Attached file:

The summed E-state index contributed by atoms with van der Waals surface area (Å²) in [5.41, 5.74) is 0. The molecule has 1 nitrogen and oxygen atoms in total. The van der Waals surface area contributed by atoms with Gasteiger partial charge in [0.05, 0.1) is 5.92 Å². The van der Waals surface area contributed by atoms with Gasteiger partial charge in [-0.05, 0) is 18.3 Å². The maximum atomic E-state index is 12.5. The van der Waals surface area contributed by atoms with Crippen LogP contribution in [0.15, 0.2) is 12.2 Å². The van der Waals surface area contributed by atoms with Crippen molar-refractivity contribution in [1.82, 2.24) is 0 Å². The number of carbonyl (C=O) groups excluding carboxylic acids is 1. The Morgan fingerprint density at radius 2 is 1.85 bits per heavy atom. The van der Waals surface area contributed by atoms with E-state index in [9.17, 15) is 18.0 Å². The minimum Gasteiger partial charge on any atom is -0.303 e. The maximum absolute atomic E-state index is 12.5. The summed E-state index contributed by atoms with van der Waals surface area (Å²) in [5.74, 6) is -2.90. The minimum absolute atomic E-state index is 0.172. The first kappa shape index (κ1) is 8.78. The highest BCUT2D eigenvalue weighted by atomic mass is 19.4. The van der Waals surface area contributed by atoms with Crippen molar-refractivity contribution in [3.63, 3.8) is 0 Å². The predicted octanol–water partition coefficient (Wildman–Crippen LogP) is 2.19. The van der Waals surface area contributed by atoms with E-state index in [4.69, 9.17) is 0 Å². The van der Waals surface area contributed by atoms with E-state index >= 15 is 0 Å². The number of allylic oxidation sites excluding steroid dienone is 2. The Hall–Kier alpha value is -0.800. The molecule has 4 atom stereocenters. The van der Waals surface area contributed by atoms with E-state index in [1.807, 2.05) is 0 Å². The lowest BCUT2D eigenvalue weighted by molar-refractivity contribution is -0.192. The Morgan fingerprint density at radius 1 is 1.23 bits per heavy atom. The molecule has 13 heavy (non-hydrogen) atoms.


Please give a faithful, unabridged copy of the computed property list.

The summed E-state index contributed by atoms with van der Waals surface area (Å²) in [5.41, 5.74) is 0. The molecule has 1 nitrogen and oxygen atoms in total. The van der Waals surface area contributed by atoms with Gasteiger partial charge in [0.05, 0.1) is 5.92 Å². The van der Waals surface area contributed by atoms with Gasteiger partial charge in [-0.05, 0) is 18.3 Å². The maximum atomic E-state index is 12.5. The van der Waals surface area contributed by atoms with Crippen LogP contribution in [0.15, 0.2) is 12.2 Å². The van der Waals surface area contributed by atoms with Crippen molar-refractivity contribution in [1.82, 2.24) is 0 Å². The number of carbonyl (C=O) groups excluding carboxylic acids is 1. The Morgan fingerprint density at radius 2 is 1.85 bits per heavy atom. The van der Waals surface area contributed by atoms with E-state index in [9.17, 15) is 18.0 Å². The minimum Gasteiger partial charge on any atom is -0.303 e. The maximum absolute atomic E-state index is 12.5. The summed E-state index contributed by atoms with van der Waals surface area (Å²) in [5.74, 6) is -2.90. The minimum absolute atomic E-state index is 0.172. The first kappa shape index (κ1) is 8.78. The highest BCUT2D eigenvalue weighted by atomic mass is 19.4. The van der Waals surface area contributed by atoms with Crippen molar-refractivity contribution in [3.63, 3.8) is 0 Å². The predicted octanol–water partition coefficient (Wildman–Crippen LogP) is 2.19. The van der Waals surface area contributed by atoms with E-state index in [4.69, 9.17) is 0 Å². The van der Waals surface area contributed by atoms with E-state index >= 15 is 0 Å². The number of allylic oxidation sites excluding steroid dienone is 2. The Hall–Kier alpha value is -0.800. The molecule has 4 atom stereocenters. The van der Waals surface area contributed by atoms with E-state index in [1.807, 2.05) is 0 Å². The lowest BCUT2D eigenvalue weighted by molar-refractivity contribution is -0.192. The Morgan fingerprint density at radius 1 is 1.23 bits per heavy atom. The molecule has 13 heavy (non-hydrogen) atoms.